Provincial Gendarmerie Command in central Turkey's Eskişehir on Thursday arrested three suspects for allegedly trying to smuggle historical monuments.
Working on a tip off, security forces from the anti-smuggling department of the gendarmerie stopped a suspicious vehicle near a roadhouse on the Eskişehir-Ankara highway Thursday. They found the monuments in a vehicle belonging to one of the three suspects. The suspects were immediately taken into custody.
The three historical sculptures, which are believed to date back to the Roman period, are currently being examined.
Turkey has been fighting for the return of stolen historical artifacts at home and abroad. Thousands of anti-smuggling operations are carried across Turkey every year to halt the illegal sale of historical objects and to protect the country's rich cultural heritage.
The issue is crucial to a country that is home to about 3,000 ancient cities from 42 different civilizations. Turkey's tourism industry relies on its rich historical heritage to attract millions of foreigners each year.
At the end of 2018, Turkish security forces confiscated around 10,000 historical coins dating back to the Roman and Byzantine eras in the Aegean province of Kütahya.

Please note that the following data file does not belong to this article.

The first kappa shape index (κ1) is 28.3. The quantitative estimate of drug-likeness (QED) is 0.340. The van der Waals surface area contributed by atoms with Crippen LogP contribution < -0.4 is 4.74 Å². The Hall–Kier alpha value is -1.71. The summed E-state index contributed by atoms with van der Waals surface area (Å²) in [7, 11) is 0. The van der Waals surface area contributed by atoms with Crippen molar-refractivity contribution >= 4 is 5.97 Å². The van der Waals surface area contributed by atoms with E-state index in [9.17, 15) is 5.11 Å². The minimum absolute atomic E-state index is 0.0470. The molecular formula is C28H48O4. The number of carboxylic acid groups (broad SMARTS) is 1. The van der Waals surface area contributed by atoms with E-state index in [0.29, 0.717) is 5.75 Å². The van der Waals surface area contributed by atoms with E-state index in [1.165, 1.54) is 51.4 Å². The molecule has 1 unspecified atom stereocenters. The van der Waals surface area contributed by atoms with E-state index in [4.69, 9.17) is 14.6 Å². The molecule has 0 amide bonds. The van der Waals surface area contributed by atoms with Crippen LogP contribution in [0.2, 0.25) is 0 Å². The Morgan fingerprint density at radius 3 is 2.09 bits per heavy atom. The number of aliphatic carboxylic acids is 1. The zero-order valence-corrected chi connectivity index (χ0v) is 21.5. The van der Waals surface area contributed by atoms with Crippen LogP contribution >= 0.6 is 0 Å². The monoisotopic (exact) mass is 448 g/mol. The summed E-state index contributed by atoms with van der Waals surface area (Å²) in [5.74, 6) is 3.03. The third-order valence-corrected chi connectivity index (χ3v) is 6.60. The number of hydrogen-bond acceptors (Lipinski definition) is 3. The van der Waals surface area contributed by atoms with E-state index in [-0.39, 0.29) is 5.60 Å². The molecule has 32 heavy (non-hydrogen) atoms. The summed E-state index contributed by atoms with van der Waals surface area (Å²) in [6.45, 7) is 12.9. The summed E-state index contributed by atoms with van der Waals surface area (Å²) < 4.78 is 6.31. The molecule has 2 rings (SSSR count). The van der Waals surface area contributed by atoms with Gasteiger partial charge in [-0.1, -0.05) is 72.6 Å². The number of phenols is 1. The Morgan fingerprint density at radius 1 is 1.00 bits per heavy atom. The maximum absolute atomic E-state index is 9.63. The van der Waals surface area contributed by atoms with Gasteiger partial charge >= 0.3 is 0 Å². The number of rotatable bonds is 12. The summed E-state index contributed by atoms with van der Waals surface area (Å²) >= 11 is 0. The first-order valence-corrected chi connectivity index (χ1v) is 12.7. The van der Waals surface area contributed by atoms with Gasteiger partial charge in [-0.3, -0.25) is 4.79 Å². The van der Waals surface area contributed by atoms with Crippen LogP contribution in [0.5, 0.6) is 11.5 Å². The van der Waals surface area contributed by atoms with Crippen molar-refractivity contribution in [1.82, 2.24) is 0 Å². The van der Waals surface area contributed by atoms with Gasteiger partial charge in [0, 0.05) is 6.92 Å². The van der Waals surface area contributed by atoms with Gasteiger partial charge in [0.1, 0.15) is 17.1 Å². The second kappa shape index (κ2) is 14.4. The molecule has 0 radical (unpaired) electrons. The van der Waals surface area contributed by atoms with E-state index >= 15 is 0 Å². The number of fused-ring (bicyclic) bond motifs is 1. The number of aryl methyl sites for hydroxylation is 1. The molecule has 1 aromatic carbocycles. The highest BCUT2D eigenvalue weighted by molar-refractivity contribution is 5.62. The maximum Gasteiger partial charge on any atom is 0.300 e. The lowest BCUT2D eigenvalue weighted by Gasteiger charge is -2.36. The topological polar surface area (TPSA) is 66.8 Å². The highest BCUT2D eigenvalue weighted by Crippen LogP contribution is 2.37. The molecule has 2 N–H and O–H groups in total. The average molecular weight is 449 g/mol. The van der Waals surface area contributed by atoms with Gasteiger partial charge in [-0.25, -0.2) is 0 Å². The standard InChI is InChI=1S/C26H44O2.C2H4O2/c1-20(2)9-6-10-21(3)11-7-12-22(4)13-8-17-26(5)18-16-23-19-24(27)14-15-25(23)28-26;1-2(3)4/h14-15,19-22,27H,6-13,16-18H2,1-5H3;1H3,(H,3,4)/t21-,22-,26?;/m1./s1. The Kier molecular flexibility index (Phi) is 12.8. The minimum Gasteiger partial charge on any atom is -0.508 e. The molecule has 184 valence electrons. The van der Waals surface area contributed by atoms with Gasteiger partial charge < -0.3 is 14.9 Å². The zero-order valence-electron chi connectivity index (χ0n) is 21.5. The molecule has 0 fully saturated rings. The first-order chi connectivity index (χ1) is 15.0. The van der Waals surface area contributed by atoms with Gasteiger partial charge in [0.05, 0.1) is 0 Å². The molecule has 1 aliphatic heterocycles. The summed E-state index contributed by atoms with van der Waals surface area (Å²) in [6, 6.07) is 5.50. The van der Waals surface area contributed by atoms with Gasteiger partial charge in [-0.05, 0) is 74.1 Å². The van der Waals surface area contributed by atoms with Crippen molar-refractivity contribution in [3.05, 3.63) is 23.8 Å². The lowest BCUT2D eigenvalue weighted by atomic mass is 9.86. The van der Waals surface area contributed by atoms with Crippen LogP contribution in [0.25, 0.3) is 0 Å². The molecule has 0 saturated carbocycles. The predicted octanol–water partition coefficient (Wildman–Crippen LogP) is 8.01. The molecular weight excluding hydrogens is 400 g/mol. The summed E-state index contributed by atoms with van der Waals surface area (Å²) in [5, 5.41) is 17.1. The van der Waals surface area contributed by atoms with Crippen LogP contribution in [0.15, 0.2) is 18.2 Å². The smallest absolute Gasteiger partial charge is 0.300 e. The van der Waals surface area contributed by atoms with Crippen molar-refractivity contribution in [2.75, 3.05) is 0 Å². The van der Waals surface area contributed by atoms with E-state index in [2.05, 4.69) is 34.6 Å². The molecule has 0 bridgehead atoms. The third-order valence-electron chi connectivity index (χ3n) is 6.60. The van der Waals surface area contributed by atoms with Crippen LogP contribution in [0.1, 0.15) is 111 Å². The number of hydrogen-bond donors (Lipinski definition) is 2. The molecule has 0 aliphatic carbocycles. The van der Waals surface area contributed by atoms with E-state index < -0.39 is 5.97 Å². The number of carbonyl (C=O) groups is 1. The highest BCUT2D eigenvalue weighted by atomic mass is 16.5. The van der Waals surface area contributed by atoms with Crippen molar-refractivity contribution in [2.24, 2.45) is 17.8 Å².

In an anti-smuggling operation, gendarmerie raided a gas station following a tip-off that a group was planning to smuggle historical artifacts.
Last September, Turkey recovered the Roman sarcophagus of Hercules from Switzerland after it had been smuggled from the ancient city of Perge in the southern Antalya province almost half a century ago.In August, police seized a large haul of artifacts, from Persian jewelry to ancient Qurans, in an anti-smuggling operation in Istanbul. Eleven suspects were detained in operations across three districts of Istanbul.Among the 714 artifacts the suspects planned to smuggle abroad were two handwritten Qurans dating back to the 15th century, a 2,500-year-old set of gold jewelry belonging to a Persian king, ancient Greek coins with figures of the goddess Athena and ancient coins bearing the figures of Sassanid kings.
In the beginning of 2018, security forces in the southern Mersin province detained a smuggler who allegedly carried out an unauthorized excavation and was trying to sell the artifacts abroad.
Gendarmerie forces in Mersin's Tarsus district carried out a raid on the suspect's house and discovered 196 artifacts from the Byzantine period and 60 coins from the same period.
A metal detector and digging tools were confiscated during the raids. The artifacts were confiscated by the security forces.
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